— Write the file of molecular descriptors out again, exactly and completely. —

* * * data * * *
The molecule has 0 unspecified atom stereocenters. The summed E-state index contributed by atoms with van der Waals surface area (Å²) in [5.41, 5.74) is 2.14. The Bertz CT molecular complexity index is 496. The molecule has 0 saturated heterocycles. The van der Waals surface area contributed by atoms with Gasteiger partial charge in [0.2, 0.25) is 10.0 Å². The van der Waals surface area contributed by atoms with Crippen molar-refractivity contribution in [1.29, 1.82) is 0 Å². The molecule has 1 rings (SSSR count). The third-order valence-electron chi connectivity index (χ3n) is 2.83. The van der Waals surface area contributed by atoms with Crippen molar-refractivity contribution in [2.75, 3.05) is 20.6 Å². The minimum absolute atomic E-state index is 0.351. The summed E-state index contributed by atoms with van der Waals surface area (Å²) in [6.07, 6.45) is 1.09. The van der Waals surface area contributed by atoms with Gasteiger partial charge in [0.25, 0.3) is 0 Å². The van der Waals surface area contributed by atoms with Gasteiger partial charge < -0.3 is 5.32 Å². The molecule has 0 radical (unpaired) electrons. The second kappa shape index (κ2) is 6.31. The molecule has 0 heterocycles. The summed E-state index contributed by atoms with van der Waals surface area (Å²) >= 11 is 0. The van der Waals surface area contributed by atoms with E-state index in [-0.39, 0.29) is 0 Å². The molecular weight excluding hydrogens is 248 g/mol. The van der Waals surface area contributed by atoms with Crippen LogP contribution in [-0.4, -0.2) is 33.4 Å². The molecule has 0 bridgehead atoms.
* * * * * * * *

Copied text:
The molecule has 0 unspecified atom stereocenters. The summed E-state index contributed by atoms with van der Waals surface area (Å²) in [5.41, 5.74) is 2.14. The Bertz CT molecular complexity index is 496. The molecule has 0 saturated heterocycles. The van der Waals surface area contributed by atoms with Gasteiger partial charge in [0.2, 0.25) is 10.0 Å². The van der Waals surface area contributed by atoms with Crippen molar-refractivity contribution in [1.29, 1.82) is 0 Å². The molecule has 1 rings (SSSR count). The third-order valence-electron chi connectivity index (χ3n) is 2.83. The van der Waals surface area contributed by atoms with Crippen molar-refractivity contribution in [2.75, 3.05) is 20.6 Å². The minimum absolute atomic E-state index is 0.351. The summed E-state index contributed by atoms with van der Waals surface area (Å²) in [6.07, 6.45) is 1.09. The van der Waals surface area contributed by atoms with Gasteiger partial charge in [0.25, 0.3) is 0 Å². The van der Waals surface area contributed by atoms with Gasteiger partial charge < -0.3 is 5.32 Å². The molecule has 0 radical (unpaired) electrons. The second kappa shape index (κ2) is 6.31. The molecule has 0 heterocycles. The summed E-state index contributed by atoms with van der Waals surface area (Å²) >= 11 is 0. The van der Waals surface area contributed by atoms with E-state index in [-0.39, 0.29) is 0 Å². The molecular weight excluding hydrogens is 248 g/mol. The van der Waals surface area contributed by atoms with Crippen LogP contribution in [-0.4, -0.2) is 33.4 Å². The molecule has 0 bridgehead atoms.